The Real AARP Agenda

I’ve been thinking about Jimbo’s recent discussion (also here) of “cynical reason” quite a bit over the last few days. Jimbo’s comments arose out of a discussion of David Horowitz’s assertion that university professors work an average of six to nine hours a week while collecting annual salaries of over $150,000. Now, if I lived in such a reality, the last few months of my life would have been far less stressful. Of course, Jimbo’s point was that Horowitz knows very well that professors don’t collect such salaries or work so little. Instead, he’s engaging in cynical reason, saying what he knows to be false in order to further some other goal, whatever that may be.

Today’s New York Times offers yet another example of this kind of cynicism, with Maureen Dowd’s column on the USA Next group, a group which wants to criticize the AARP’s opposition to Bushian Social Security “reform.” In order to criticize the AARP, USA Next recently posted a “comically hyperbolic” advertisement on the American Spectator website alleging that the AARP not only supports gay marriage but also hates the troops, both horrible sins under the Bush regime. The ad suggests that because the AARP opposed the Ohio “gay marriage” amendment, on the grounds that the amendment’s vague wording might afect legal recognition of any union, including older heterosexuals living together, they must by default condone gay marriage. The AARP ostensibly does not “support the troops” because they do not specifically endorse the USA Next position on combat veterans’ health benefits, which is, of course, a non-issue when it comes to the AARP position on Social Security.

In the article, the President of USA Next, Charlie Jarvis readily admits that he doesn’t believe that the AARP is a front for a pro-gay, anti-troops agenda, but knew that he could count on liberal bloggers to express outrage and moral indignation at his absurd allegations, as I am now. But then Jarvis gleefully admits that that’s exactly what he wants (and that’s why I’ve refrained from linking to–or even trying to find–the USA Next website) because this “viral” quality of blogging spreads the USA Next message for free around the entire blogosphere. Now, I’ll be the first to admit that I’ve engaged in my share of liberal outrage blogging, but Jarvis’s stragtegy here calls for a different kind of response, one that brings the cynicism of people like Jarvis into much clearer relief. I’ve been thinking a lot about the economy of linking and how it might be used to promote these conservative ideas, and I’m still caught in this impasse between criticizing groups like USA Next and being complicit with their goals of spreading their anti-Social Security, I mean, “pro-privatization,” message.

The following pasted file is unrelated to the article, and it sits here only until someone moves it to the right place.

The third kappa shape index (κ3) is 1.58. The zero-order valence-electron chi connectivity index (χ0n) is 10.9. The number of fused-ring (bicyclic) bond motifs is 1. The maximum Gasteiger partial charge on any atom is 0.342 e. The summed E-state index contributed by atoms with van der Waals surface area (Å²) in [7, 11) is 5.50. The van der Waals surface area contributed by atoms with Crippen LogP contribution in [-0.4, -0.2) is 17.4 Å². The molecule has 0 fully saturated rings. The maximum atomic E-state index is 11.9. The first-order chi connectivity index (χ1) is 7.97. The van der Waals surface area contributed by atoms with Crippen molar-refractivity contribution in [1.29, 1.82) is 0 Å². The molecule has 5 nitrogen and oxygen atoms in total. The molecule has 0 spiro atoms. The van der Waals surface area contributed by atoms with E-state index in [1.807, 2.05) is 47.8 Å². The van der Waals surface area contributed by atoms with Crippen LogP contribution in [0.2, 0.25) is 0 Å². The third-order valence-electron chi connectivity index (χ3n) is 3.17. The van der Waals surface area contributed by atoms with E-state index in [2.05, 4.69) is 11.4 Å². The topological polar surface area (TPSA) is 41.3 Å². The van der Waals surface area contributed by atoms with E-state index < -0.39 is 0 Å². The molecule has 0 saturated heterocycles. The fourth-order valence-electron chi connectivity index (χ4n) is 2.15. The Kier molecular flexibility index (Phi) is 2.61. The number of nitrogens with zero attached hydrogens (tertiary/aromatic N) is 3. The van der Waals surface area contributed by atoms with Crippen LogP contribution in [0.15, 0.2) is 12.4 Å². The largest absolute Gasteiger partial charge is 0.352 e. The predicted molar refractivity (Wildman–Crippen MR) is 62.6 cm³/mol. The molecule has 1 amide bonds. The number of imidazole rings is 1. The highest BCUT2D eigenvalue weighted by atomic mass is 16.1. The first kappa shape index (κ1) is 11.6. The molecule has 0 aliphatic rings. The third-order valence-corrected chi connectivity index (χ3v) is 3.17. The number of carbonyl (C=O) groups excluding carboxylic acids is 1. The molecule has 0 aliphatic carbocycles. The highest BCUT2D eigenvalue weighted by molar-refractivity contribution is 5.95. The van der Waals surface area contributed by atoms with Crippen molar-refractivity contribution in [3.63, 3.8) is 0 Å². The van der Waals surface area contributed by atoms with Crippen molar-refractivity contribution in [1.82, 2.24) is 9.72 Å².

1. Kenneth Rufo Said,

    February 24, 2005 @ 3:33 pm

    Hullo from me again, different home these days, as Broken Letters went poof. Anyway, the good and bad news here is that Jarvis may be telling the truth, but if he is it’s a really partial truth, as the Ricky Monet (one of the two men in the right side of the ad) recognized his photo, notified the Trib (who had taken and published their photo), and the Trib contacted USA-Next to tell them they had illegally used copyrighted work and that satisfaction of some sort was to ensue. In addition, right wing sites who found the ad distracting from what they otherwise believe is a solid case against the AARP complained that it made the conservative position harder to defend.

    We’ve been following this one of late, so if you get bored, stop on by. Webs they weave and all that.

  2. dave Said,

    February 24, 2005 @ 3:35 pm

    Thanks for posting that. While a schoolyard bully’s glee in the anxious handwringing of his victims fits pretty well with this group’s m.o. (I wrote my own tortured posting about Swift Boat illogic way back when), ought we bear in mind the casual dismissal of Rush Limbaugh as lunatic fringe fifteen years ago?

    Even if there’s a difference between a Media Matters-style urge to put malfeasance under the spotlight and mob anger at the cartoonish ad above, but ignoring things — I don’t mean to imply that’s your position above, but it’s a related risk — because they seem ridiculous hasn’t always worked.

    Does it count if we echo chamber it without linking? Or is it possible to just let straw men rot?

  3. Chuck Said,

    February 24, 2005 @ 5:00 pm

    Dave, I think you’re right that casual dismissal is bound to fail. And that’s why I feel stuck in this particular impasse (although I’m aware that I’m creating a false “either-or” here). My immediate response is that commenting without linking at least reduces the traffic to that site and its overall page rank. I’m still not sure I have a good answer here